Euthanasia, i.e., mercy killing, is a deliberate intervention to end a life to relieve an ill patient’s suffering. 1 It is an intriguing medical, ethical, and law issue.
It sharply divides the scientific and unscientific public into its supporters and opponents. It is one of the points where three major religions (Orthodox, Catholic, and Islamic) have the same concept. They are against legalizing mercy killing and emphasizes the holiness of life. Different countries see the issue of deprivation of life in three different ways. In some countries, euthanasia is murder similar to any other murder from the criminal codes. The numerous states consider euthanasia as murder committed in privileged circumstances. We have some countries in Western Europe where euthanasia is a legal medical procedure under the law’s requirements. Most Islamic countries consider euthanasia a murder, with Western countries, where mercy killing represents decriminalized medical practice. 2
There are a great revolution and advancement in the medical field with time, but there is ambiguity around euthanasia and physician-assisted suicide. The view of a physician on euthanasia is an essential element in the implementation of this procedure. Many factors, including religion, determine physicians’ opinions, but it is becoming an increasingly favorable attitude among physicians worldwide. There is a diversion in the attitudes of physicians towards euthanasia, and therefore should be the provision of guidelines for physicians by the Ministry of Health who deal with situations where patients or families ask for euthanasia. 3
Medical Assistance in Dying(euthanasia or assisted suicide) is expanding. Canada is the first country that allowed nurse practitioners to provide euthanasia. This development highlights the need for nurses to reflect upon the ethical and moral issues regarding euthanasia.4
Euthanasia should be Legal
There are many deadly diseases like cancer that cause great suffering all over the world. There is no definite treatment for these diseases, and these ruin millions of lives every year. It is unfair to force the patients to suffer until these horrible diseases consume them. Human life is valuable, and people want to live the best and most fulfilled life. Sometimes, it involves cutting life to preserve the quality. Euthanasia can become an effective way to cease the never-ending agony of patients suffering from terminal illnesses if it becomes legalized.
Euthanasia is ethically permissible in situations where the patient is suffering from a terminal illness. Everyone should hold the right to decide when to die and end his agony. According to the Constitution, we are entitled to the quest for happiness. However, in some cases, satisfaction may only be found in death. Second, death is a private matter, and the state shouldn’t involve itself in the personal decisions of citizens. Our government shouldn’t tell us how to lead our personal lives from any other perspective. So why should the way one decide to die to be any different? Third, a patient who has endured suffering to the point of wishing for death deserves to die with dignity. A terminally ill patient wanting euthanasia cannot be placed in the same category as another person wanting death for an invalid reason. 1,5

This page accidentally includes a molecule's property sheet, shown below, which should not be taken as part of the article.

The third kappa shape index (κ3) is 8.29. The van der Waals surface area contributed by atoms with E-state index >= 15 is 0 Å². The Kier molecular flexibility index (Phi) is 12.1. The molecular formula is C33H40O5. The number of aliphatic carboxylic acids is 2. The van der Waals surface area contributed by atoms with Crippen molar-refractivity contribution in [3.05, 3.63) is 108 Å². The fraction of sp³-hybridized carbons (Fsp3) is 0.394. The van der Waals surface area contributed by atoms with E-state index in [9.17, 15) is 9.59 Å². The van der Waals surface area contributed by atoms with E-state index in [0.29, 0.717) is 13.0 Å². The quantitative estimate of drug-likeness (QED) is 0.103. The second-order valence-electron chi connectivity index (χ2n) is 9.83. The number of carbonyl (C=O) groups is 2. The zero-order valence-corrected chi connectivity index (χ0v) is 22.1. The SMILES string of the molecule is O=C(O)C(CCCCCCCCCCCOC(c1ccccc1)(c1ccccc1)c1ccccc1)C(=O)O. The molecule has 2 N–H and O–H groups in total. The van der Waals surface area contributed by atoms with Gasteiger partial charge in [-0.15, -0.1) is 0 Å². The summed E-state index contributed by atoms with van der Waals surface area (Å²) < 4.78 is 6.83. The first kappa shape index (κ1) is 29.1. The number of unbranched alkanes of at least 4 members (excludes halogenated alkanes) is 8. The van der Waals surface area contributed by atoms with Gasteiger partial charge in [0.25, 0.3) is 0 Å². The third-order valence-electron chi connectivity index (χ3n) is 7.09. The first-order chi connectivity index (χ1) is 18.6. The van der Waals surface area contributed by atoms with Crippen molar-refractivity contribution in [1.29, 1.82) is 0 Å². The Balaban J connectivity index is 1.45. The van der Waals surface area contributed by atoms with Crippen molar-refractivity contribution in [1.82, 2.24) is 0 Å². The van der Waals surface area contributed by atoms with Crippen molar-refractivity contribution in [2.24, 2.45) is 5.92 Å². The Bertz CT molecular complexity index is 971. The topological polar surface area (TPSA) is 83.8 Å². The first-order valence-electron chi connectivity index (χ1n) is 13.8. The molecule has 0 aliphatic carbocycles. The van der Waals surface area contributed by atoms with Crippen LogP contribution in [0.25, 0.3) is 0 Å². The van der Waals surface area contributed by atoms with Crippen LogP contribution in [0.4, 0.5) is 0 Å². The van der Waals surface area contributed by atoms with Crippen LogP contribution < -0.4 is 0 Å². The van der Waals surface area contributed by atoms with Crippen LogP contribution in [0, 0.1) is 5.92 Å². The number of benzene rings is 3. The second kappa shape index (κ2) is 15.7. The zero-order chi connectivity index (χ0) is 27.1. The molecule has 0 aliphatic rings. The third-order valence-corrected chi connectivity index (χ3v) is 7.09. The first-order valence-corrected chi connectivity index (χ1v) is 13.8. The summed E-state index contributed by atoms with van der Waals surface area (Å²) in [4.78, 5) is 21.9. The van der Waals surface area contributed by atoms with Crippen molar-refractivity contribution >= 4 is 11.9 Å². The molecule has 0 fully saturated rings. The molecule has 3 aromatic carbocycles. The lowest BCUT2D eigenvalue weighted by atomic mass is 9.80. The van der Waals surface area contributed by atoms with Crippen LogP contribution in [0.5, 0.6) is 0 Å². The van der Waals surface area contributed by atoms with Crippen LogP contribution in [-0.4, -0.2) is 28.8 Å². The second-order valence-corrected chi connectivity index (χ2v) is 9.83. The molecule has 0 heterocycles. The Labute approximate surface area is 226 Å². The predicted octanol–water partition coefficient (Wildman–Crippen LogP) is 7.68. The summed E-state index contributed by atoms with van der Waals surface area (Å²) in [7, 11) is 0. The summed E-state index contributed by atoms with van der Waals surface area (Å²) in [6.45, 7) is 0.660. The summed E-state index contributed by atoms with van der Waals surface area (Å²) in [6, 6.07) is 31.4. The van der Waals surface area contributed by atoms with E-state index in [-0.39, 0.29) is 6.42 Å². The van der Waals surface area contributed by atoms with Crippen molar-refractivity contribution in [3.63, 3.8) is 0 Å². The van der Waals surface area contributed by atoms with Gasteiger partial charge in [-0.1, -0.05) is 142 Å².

We all want to leave this earth and be remembered in a positive light. Allowing a disease or condition to take over your life while your friends and family must stand by and watch may leave them with a distorted memory of who you were, predominantly in the case of young children. There is no argument concrete enough for one to agree that terminally ill patients should suffer instead of seeking relief through euthanasia. Euthanasia is a solution to the end of suffering of a person. However, if all other plausible options have been exhausted, it is ethically permissible. 1,6
We can’t assume the consequences if euthanasia is made legitimate and how society will respond to the sanctioning of killing. There is no current data for tricky incline worries about the dangers of the authorization of assisted killing. In critical condition, patients who experience steady agony should not keep on enduring because we don’t have the foggiest idea of what will occur if euthanasia is allowed.
- Stern, J. Euthanasia and the Terminally Ill. (2013).
- Banović, B. & Turanjanin, V. Euthanasia: Murder or not: A comparative approach. Iranian Journal of Public Health vol. 43 1316–1323 (2014).
- Shaikh, M. A. & Kamal, A. Beliefs about euthanasia among university students: perspectives from Pakistan . Eastern Mediterranean Health Journal vol. 17 (2011).
- Pesut, B. et al. Nursing and euthanasia: A narrative review of the nursing ethics literature. Nurs. Ethics 27, 152–167 (2020).
- Magnusson, R. S. Euthanasia: Above ground, below ground. J. Med. Ethics 30, 441–446 (2004).
- Pereira, J. Legalizing euthanasia or assisted suicide: the illusion of safeguards and controls. Curr. Oncol. 18, e38 (2011).